Fraudsters who keep their bellies and wallets full by dining-and-dashing — quickly exiting a restaurant before paying the check — are one of the most frustrating challenges of running a restaurant. While some owners just eat the cost and others dock the pay of servers (a legally dubious practice [PDF]), one Cleveland, Ohio, restaurateur turned to Facebook to find justice.
After two men left Crop Bistro & Bar in downtown Cleveland without paying a $160 tab, its owner Steve Schimoler found out several other area eateries had been hit by the same duo. By comparing notes and video footage with the other victimized restaurateurs, Schimoler was able to identify the men, who had worked at local restaurants before. Concerned the criminals would strike more unsuspecting restaurants, Schimoler found a Facebook photo of the men and posted it on his own Facebook account along with a warning for the restaurant community.
Within just a few days, the suspects were in police custody after skipping out on the bill at five different establishments. The dust-up is a case-study in how to use social media well. Not only did police nab the thieves, the posting built up goodwill for Crop Bistro with other businesses, caring customers, and the press.
Sincerity, Not Self-Promotion
For many small businesses, social media is simply a promotional soapbox — they might publish Facebook posts about an upcoming event, for example, or tweet a message about a sale. These platforms, though, can be powerful tools for engaging with the wider world.
Schimoler’s post worked so well for his business because he provided valuable content and approached the situation with sincerity. In the caption under the photo of the two men, Schimoler described the crime, included names, and noted the pair “can run, but can’t hide.”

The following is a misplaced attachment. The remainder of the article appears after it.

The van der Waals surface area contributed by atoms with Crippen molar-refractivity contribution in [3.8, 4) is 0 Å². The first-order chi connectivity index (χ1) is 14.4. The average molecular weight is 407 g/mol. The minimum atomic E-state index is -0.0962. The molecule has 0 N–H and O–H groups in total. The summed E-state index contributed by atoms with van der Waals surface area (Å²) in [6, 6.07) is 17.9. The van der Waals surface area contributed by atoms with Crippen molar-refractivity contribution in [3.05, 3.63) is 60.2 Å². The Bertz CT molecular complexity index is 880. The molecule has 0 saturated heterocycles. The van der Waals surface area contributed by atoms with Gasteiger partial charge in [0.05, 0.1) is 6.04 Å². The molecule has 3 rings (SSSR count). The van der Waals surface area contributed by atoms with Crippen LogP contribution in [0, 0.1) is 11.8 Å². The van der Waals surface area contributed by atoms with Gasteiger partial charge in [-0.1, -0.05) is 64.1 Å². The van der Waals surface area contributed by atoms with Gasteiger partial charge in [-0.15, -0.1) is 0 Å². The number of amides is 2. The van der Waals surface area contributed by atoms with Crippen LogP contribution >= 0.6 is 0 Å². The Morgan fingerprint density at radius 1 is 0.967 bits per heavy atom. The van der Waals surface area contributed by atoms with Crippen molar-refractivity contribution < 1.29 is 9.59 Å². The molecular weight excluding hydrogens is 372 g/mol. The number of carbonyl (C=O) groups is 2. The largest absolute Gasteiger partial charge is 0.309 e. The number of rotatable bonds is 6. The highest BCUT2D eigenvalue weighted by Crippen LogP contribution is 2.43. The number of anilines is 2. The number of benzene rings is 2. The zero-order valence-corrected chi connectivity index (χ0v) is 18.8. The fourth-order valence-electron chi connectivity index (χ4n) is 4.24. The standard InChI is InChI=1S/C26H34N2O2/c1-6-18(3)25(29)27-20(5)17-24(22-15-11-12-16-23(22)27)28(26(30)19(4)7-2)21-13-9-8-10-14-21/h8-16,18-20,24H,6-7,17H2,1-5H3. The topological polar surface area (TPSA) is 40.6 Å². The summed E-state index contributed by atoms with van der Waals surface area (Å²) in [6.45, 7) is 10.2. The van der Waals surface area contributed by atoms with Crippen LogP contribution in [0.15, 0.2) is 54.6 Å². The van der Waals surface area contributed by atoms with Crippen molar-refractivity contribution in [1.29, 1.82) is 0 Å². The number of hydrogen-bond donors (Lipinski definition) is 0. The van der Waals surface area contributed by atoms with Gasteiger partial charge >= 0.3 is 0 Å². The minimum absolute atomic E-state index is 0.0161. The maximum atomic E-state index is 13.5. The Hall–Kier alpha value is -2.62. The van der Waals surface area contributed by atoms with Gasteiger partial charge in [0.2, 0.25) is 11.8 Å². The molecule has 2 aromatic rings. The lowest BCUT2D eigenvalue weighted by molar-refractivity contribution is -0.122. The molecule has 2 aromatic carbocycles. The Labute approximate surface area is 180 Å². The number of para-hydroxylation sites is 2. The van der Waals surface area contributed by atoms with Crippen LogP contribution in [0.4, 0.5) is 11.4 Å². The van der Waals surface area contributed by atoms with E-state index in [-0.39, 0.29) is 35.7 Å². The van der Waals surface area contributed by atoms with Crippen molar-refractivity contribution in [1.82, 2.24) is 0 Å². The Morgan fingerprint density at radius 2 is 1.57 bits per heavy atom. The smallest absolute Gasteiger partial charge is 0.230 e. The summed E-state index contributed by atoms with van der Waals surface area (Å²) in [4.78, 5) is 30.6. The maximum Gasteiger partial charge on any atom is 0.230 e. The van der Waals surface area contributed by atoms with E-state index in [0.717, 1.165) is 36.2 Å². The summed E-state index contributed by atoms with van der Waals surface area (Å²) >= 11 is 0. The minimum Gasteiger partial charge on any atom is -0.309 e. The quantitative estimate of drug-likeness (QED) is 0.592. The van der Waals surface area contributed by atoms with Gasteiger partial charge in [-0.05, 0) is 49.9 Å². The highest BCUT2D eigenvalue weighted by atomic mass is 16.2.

He explained that a police report had been filed, but that restaurants should be look out for the men and share any information. Nothing about the post really pushed Crop’s food or asked for sympathy — by all appearances, Schimoler’s primary concern was helping out others in the area’s restaurant community. In most cases, Facebook posts need to have importance for a wide range of people in order for others to want to share them. If Schimoler’s message was framed differently, it most likely would not have garnered that much attention. If he had begged for more customers to eat at Crop to make up for the lost income, for example, probably the only people interested would be die-hard Crop fans.
A Facebook Post Pays Off
A few days after Schimoler’s Facebook post, another photo of one of the thieves was released on social media. However, instead of a warning for the restaurant community, the photo displayed the vanquished villain, struggling beneath the foot of David Flowers, owner of Johnny’s restaurant in downtown Cleveland. Flowers saw Schimoler’s Facebook warning while scrolling through the social media platform and claims that 10 minutes later the criminals entered his diner. Flowers called the police and physically restrained the thief when he tried to bolt. While personally apprehending thieves can be a shaky maneuver legally, the photo definitely satisfies the vigilante inside us.
The humorous (and heavily shared) picture is a fitting end for this tale of social media sleuthing. Because of the experience, Schimoler built strong connections to the rest of his local business community and earned the admiration of customers as well as the local media. Crop Bistro gained exposure on Facebook in a very unlikely way, but other small businesses can duplicate the results on social media by providing useful, honest content.
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